This page uses content from Wikipedia and is licensed under CC BY-SA.
|ZD951, an RAF TriStar K1 tanker, taking off in 2008|
|First flight||16 November 1970 (L1011)|
|Primary user||Royal Air Force|
|Number built||9 conversions|
|Developed from||Lockheed L-1011|
The Lockheed TriStar was an air-to-air tanker and transport aircraft in service with the Royal Air Force (RAF). All were converted civilian Lockheed L-1011-500 TriStar airliners—previously operated by British Airways and Pan American World Airways—and entered service with the RAF in 1984.
The converted aircraft were purchased following the Falklands War, after a requirement for additional air-to-air refuelling operations had been identified. Of the nine in service, two were tankers (K1) with passenger space and also limited space for cargo loaded aft of the main deck; three were solely transport aircraft (C2); and the remaining four (KC1) could be used for either of the two roles. The TriStars formed the air-to-air refuelling fleet of the RAF until replaced by the Airbus A330 MRTT under the Future Strategic Tanker Aircraft (FSTA) programme.
The TriStar fleet was operated by No. 216 Squadron of RAF Brize Norton in Oxfordshire. 216 Squadron was officially disbanded on 20 March 2014 and flew its last sorties with the TriStar on 24 March 2014. All nine aircraft are currently in storage at Bruntingthorpe Aerodrome, having been purchased by AGD Systems Corp in anticipation of a later sale. The aircraft are being maintained by GJD Systems to a fully airworthy condition.
The Royal Air Force operated nine L-1011-500s TriStars, six ex-British Airways and three ex-Pan Am. The TriStars were bought in the immediate aftermath of the Falklands War to bolster the long range capability of the RAF in the transport and tanker roles, as the demands of refuelling Hercules supporting forces stationed in the Falklands was rapidly using up the fatigue life of the RAF's Handley Page Victor tankers. A requirement for at least four wide-bodied tanker/transports was drawn up. At the same time, British Airways wished to dispose of its Lockheed L-1011-500 aircraft, and so put in a joint bid with Marshall Aerospace to supply six TriStars. The initial order for the ex-British Airways TriStars was placed on 14 December 1982; the three ex-Pan Am aircraft were purchased in 1984. All of the aircraft served with No. 216 Squadron, based at RAF Brize Norton.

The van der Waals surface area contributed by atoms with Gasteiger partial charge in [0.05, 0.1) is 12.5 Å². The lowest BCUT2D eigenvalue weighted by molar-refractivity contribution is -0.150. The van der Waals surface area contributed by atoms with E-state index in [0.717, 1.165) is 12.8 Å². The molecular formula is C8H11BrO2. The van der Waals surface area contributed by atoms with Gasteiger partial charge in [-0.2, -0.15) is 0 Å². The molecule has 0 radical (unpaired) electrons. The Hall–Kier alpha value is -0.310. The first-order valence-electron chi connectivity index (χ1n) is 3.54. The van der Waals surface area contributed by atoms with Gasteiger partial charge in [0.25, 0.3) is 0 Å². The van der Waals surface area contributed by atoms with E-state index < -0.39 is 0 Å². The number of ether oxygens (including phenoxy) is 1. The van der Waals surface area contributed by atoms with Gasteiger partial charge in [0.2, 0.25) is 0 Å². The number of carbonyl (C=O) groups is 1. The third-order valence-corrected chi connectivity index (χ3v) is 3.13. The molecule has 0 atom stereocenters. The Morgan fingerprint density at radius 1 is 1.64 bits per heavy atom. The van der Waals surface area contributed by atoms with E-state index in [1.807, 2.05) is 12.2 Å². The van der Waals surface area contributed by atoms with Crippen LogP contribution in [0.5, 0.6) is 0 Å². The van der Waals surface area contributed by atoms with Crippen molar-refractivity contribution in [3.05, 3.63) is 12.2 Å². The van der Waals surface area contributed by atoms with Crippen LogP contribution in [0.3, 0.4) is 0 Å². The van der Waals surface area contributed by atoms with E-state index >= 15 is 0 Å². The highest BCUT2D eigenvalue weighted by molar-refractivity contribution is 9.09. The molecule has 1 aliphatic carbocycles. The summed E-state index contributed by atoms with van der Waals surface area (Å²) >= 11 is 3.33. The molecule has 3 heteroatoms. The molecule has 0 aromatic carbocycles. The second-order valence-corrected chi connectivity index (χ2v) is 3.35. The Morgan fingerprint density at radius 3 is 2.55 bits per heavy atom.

Marshall Aerospace performed the conversion of the TriStars. Two of the aircraft were passenger/tanker aircraft designated TriStar K1s. Another four could operate as either tankers or passenger/cargo aircraft - these are KC1s. Three were pure passenger aircraft; two TriStar C2 and the solitary TriStar C2A. The C2A differed from the C2s in having some military avionics and a new interior.
The RAF's TriStars were subject to progressive updating, including the fitting of flight deck armour and Directional Infrared Counter Measures to protect against ground fire when flying into Iraq. The aircraft were to be fitted with an updated cockpit, but this was abandoned due to the upcoming out-of-service-date.
The TriStar was expected to remain in service with the RAF until the end of the 2010s, when it was scheduled to be replaced by the Airbus A330 MRTT under the Future Strategic Tanker Aircraft (FSTA) programme. However, the date was brought forward to 2014 under the Strategic Defence and Security Review of 2010. The Airtanker consortium, led by EADS, won the FSTA contract in January 2004. During doubts over the FSTA program, Marshall Aerospace offered to buy and convert some of the large number of surplus commercial TriStars as tankers, but this was rejected.
The aircraft saw service in many conflicts. Two were deployed to King Khalid International Airport, near Riyadh in Saudi Arabia during the 1991 Gulf War as tankers, with the rest used for transport between the Persian Gulf and United Kingdom. During the 1999 Kosovo War, TriStars deployed to Ancona in Italy, again as tankers, with four aircraft involved. TriStars joined VC10s in the air-to-air refuelling role for Operation Veritas (Afghanistan), during which they provided aerial-refuelling for US Navy aircraft.
In 2017, Tempus Applied Solutions, an aerospace company based in the United States, procured six of the ex-RAF TriStars for further use. Four of the purchased airframes were AAR conversions, with the other two being pure freight versions. The company's intention was to restore three of the AAR tankers to service in that role, providing additional probe and drogue aerial refueling capacity to the US Navy and NATO nations that utilize that particular method. The remaining three airframes will be utilized as sources of spares.
|Wikimedia Commons has media related to Lockheed TriStar (RAF).|